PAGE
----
The slate of freeholder candidates was very diverse in terms of political or professional background, party affiliation and prior political undertakings. At least in the candidate pool, there were many who might qualify for the label “average citizen.” Freeholder campaigns showed the same diversity in spending and prominence of campaign materials. There were a series of community forums and printed profiles of the candidates as well as the usual complement of signs and printed campaign materials, along with profiles in the ballot pamphlet. In most cases the old political rule of name recognition carried the day in the elections. While there were a few people elected to the board who had not served in an elected position, most were current or former local leaders.
Board of Freeholders
The elected board consisted of 15 freeholders.
|Val Ogden||former state legislator|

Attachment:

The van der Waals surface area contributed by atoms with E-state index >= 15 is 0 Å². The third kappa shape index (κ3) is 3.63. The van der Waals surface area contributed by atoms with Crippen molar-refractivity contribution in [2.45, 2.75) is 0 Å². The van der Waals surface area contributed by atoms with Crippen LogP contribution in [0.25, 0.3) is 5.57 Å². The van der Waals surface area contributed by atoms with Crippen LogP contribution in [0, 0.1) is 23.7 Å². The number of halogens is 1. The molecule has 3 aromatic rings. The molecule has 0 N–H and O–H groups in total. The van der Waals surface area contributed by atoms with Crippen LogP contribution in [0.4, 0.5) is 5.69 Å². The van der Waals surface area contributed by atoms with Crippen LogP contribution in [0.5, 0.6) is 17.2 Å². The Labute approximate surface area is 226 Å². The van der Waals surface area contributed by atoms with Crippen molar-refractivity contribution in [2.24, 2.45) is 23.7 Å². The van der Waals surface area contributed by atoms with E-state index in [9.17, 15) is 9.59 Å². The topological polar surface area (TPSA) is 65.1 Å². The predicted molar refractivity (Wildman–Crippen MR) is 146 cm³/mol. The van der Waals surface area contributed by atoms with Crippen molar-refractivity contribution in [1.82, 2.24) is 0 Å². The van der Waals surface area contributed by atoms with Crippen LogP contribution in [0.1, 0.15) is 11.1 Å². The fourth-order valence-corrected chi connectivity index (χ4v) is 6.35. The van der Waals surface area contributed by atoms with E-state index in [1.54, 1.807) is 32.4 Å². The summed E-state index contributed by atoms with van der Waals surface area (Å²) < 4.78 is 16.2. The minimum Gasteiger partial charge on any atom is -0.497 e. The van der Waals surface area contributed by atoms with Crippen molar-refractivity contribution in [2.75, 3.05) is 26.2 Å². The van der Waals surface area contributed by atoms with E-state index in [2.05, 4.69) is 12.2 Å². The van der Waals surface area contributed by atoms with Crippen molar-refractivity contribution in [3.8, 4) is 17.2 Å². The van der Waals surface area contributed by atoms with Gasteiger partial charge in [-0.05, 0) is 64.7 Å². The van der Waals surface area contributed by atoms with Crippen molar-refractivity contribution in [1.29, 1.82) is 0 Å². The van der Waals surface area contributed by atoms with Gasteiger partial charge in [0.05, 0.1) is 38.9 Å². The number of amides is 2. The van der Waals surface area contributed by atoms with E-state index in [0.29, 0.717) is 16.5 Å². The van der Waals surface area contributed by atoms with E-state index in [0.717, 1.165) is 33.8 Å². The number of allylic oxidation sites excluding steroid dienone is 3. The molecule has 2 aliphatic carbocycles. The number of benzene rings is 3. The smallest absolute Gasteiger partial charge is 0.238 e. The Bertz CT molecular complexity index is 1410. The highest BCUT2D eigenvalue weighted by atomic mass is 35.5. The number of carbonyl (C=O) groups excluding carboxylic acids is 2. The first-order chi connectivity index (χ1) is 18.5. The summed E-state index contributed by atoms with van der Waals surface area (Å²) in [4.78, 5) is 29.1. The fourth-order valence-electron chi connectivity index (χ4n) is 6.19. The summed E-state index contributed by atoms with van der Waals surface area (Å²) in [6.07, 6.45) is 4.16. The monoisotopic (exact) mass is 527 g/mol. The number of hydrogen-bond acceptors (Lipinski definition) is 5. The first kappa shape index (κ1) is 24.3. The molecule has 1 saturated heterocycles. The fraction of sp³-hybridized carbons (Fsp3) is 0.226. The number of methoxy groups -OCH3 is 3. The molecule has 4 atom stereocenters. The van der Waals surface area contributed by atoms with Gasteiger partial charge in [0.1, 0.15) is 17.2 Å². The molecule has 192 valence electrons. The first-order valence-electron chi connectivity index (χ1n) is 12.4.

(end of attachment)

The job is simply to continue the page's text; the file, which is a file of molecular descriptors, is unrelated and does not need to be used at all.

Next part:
|Nan Henriksen||former city mayor|
|Jim Mains||private citizen|
|Liz Pikeq||current state legislator|
|Garry Lucas||county sheriff|
|Marc Boldt||former county commissioner|
|Pat Jollata||former city councilmember|
|Temple Lentz||private citizen|
|Tracy Wilson||private citizen|
|Jim Moeller||current state legislator|
|Paul Dennis||former city mayor|
|Randy Mueller||Port of Ridgefield employee|
|Peter Silliman||private citizen|
|Joe Zarelli||former state legislator|
|Ann Rivers||current state legislator|
By tradition, the freeholder candidate with the most votes in the election was deemed the interim chairperson and a tentative schedule of meetings was developed. Once formed, the board selected a slate of officers: Nan Henriksen, chair, Joe Zarelli, vice chair, and Val Ogden, secretary. The three officers also functioned as the executive committee.
The board was assisted in their undertakings with support from Clark County staff; these included Kelly Sills from the county administrator’s office, who had provided staff support to earlier home rule efforts, an attorney from the civil division of the county prosecutor’s Oofice, and a staffer from the public information office.